At the end of the day, it doesn't even really matter that much. The fact that it appeared in the Skype window doesn't indicate that the targeting of that ad was determined solely by your Skype history.

If you visited a site mentioning pizza, and later saw a pizza ad, normal everyday web targeting is a far more likely explanation than Skype secretly violating it's privacy policy as a routine matter of business.


This just speculation with close to zero evidence. It could be coincidence, it could be real-time retargeting based on web traffic, etc.

Dominos buys lots of online advertising so the chances of someone seeing a dominos ad straight after talking about Pizza are very high just by pure randomness.

If you read the details of the privacy setting it's about Microsoft targeting based upon profile demographics (gender and age).

Skype are pretty specific about what they use to target and the reasons they process your messages in their legal docs:

http://www.skype.com/en/legal/privacy

So let's not jump to conclusions without actual evidence.



No reason for any surprise or conspiracy theories.

1. You visited a site that had "pizza" all over it

2. The page drops SIXTEEN cookies, including all popular ad networks: Criteo, Vizu, SkimLinks, Quantcast, and Google's DoubleClick.

3. For the next couple of hours (or whatever duration specified by Domino's media agency), pizza ads will follow you everywhere.

While Skype may be parsing your chat to detect keywords, this would be complicated and potentially against their ToS. Using your browsing behavior is simpler, and a lot more precise.

If you're worried about privacy, you should protect your browser in the first place. Start by forcing the Do-Not-Track option, then install Ad Block, and opt-out from all ad tracking networks [1]. Or simply use Incognito mode.

Companies can still use IP and browser fingerprinting to uniquely identify you, but that's more work and not portable across ad networks. Not worth the effort for them, just to target a bunch of HN-ers.

[1] http://www.networkadvertising.org/choices/


> was browsing a site with ads.

> saw content X on that site

> other sites showed me ads with X

kid, this is just targeted advertisement.


Skype is a separate application.


So? The user's IP address matches his web traffic, no reason why they couldn't send pizza ads to him that way. Remember Microsoft is a Gawker advertising partner (which runs Kotaku), they're even listed first in the list of partners, so no doubt visiting Kotaku will give some of your info to Microsoft, which they can then use to target ads in their ad network. That's how advertising on the internet works. Every visit to an ad supported website means your information is shared with dozens if not hundreds of advertising partners and partners of partners.

Edit: I just checked that video page. For me it connects to at least 11 different parties:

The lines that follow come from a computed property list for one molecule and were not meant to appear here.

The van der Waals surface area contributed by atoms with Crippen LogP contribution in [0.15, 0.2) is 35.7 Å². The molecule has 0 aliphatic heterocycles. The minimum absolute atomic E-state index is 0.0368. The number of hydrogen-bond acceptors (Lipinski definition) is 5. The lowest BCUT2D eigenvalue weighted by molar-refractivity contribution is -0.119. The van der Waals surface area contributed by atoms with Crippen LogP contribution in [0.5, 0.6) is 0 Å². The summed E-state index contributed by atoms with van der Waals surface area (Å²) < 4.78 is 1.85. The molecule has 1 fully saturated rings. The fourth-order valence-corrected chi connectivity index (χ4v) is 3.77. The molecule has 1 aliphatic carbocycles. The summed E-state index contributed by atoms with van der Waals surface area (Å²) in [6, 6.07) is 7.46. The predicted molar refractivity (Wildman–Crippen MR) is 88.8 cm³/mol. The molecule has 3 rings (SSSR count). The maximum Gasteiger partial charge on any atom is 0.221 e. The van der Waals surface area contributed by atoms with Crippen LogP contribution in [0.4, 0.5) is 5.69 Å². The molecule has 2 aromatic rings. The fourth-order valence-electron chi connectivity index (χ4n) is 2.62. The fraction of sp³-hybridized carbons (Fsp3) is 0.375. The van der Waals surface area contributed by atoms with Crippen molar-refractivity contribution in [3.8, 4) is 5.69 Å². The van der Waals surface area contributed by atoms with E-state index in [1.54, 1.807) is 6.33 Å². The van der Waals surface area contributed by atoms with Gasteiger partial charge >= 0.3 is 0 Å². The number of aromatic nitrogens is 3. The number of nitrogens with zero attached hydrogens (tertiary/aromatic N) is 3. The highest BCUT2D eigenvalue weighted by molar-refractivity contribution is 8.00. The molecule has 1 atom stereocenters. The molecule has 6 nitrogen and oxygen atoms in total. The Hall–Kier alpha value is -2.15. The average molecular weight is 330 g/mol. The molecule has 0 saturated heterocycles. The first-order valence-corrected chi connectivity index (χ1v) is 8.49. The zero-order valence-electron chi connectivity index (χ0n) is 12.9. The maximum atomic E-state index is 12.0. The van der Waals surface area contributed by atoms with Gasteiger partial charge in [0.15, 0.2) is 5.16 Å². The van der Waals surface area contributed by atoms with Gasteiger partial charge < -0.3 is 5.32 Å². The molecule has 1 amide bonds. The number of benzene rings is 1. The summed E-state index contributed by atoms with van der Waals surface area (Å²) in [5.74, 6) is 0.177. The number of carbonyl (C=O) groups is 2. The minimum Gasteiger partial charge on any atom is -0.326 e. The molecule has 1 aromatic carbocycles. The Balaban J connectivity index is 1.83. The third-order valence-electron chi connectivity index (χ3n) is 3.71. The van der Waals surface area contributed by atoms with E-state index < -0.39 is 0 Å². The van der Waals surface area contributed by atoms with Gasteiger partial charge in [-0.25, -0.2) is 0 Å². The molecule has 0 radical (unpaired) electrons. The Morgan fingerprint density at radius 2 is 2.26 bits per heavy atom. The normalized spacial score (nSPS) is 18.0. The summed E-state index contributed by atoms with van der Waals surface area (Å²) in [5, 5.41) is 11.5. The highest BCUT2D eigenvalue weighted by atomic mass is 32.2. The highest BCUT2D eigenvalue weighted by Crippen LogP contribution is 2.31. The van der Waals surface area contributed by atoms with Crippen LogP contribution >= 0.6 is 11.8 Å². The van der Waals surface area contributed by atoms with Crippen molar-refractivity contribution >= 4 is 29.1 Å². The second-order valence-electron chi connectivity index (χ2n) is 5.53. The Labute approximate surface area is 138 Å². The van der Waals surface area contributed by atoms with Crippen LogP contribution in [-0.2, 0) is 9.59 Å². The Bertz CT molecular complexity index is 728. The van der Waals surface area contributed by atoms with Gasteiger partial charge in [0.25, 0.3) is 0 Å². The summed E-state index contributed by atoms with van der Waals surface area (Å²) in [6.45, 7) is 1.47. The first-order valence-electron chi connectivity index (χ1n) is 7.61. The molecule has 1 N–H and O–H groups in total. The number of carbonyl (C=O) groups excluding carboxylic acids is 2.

Facebook + its CDN
  Youtube + its CDN
  Google Analytics
  t.skimresources.com/api.track.php
  Gawker advertising API
  Gawker CDN
  Twitter
  imrworldwide.com
  quantserve.com
  chartbeat.net
  scorecardresearch.com
  criteo.com
  doubleclick.net
And your ISP, your DNS service provider, your router manufacturer (yes, some routers intercept traffic and certainly redirect failed dns requests, but might also inject or track other stuff), and of course all running software and browser toolbars/scripts/addins can also know what you visit.

And that's just directly, on the background each of those is more than likely to send your information to other advertising partners.


Skype has it's Skype Cookies thing, which I believe enables a tracking ID across applications. (Otherwise I'm not sure why Skype would have a cookies setting inside its app.)


skype is showing ads from some network. the network scanned public content for the site visited previously. nobody is reading any skype messages. user is just paranoid.


I like that statement, so true:

"If you don't pay for the product - you ARE the product"

I'd add that even if you pay for product - you're still the product.

If you don't like being the product, stop using the product :)


Not that disabling the setting would keep them from reading or mining your chats though. All that happens is that now you don't get reminded of it anymore.


It may be as you say, or it could just be sharing ads between sites and systems (maybe Skype tracks URLs you click).

It's also quite possible that on Sunday around lunchtime, Domino's ran an ad for pizza and you just noticed the coincidence.


im.imo used to do skype over https... I'm still looking for a good skype alternative, with video, with secure communications. Cant find a good software.:(


Jitsi on your desktop and CSipSimple on Android for SIP+ZRTP (ostel.co provides accounts, for example). Jitsi does support Video-Chats, CSipSimple does not.

Maybe tox.im if it becomes stable (experimental releases are available).


gotomeeting by citrix


Tox.IM Is the Open Source Skype REplacement!


Scroogled!